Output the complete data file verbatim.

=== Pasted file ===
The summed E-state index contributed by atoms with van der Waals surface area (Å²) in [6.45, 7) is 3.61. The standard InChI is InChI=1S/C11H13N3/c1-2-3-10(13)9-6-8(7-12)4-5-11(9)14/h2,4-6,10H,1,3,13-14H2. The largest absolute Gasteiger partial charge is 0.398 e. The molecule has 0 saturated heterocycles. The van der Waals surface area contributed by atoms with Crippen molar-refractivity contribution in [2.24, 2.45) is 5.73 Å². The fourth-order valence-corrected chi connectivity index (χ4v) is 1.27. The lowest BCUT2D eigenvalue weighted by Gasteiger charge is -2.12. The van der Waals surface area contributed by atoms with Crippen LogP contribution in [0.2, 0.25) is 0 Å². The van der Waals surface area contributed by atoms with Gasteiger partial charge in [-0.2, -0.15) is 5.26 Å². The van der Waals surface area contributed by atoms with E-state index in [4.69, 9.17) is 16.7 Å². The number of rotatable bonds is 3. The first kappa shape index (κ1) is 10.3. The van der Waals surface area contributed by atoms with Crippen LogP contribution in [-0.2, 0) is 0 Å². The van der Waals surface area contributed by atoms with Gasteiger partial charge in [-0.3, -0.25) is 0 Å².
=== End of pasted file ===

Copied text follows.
The summed E-state index contributed by atoms with van der Waals surface area (Å²) in [6.45, 7) is 3.61. The standard InChI is InChI=1S/C11H13N3/c1-2-3-10(13)9-6-8(7-12)4-5-11(9)14/h2,4-6,10H,1,3,13-14H2. The largest absolute Gasteiger partial charge is 0.398 e. The molecule has 0 saturated heterocycles. The van der Waals surface area contributed by atoms with Crippen molar-refractivity contribution in [2.24, 2.45) is 5.73 Å². The fourth-order valence-corrected chi connectivity index (χ4v) is 1.27. The lowest BCUT2D eigenvalue weighted by Gasteiger charge is -2.12. The van der Waals surface area contributed by atoms with Crippen LogP contribution in [0.2, 0.25) is 0 Å². The van der Waals surface area contributed by atoms with Gasteiger partial charge in [-0.2, -0.15) is 5.26 Å². The van der Waals surface area contributed by atoms with E-state index in [4.69, 9.17) is 16.7 Å². The number of rotatable bonds is 3. The first kappa shape index (κ1) is 10.3. The van der Waals surface area contributed by atoms with Crippen LogP contribution in [-0.2, 0) is 0 Å². The van der Waals surface area contributed by atoms with Gasteiger partial charge in [-0.3, -0.25) is 0 Å².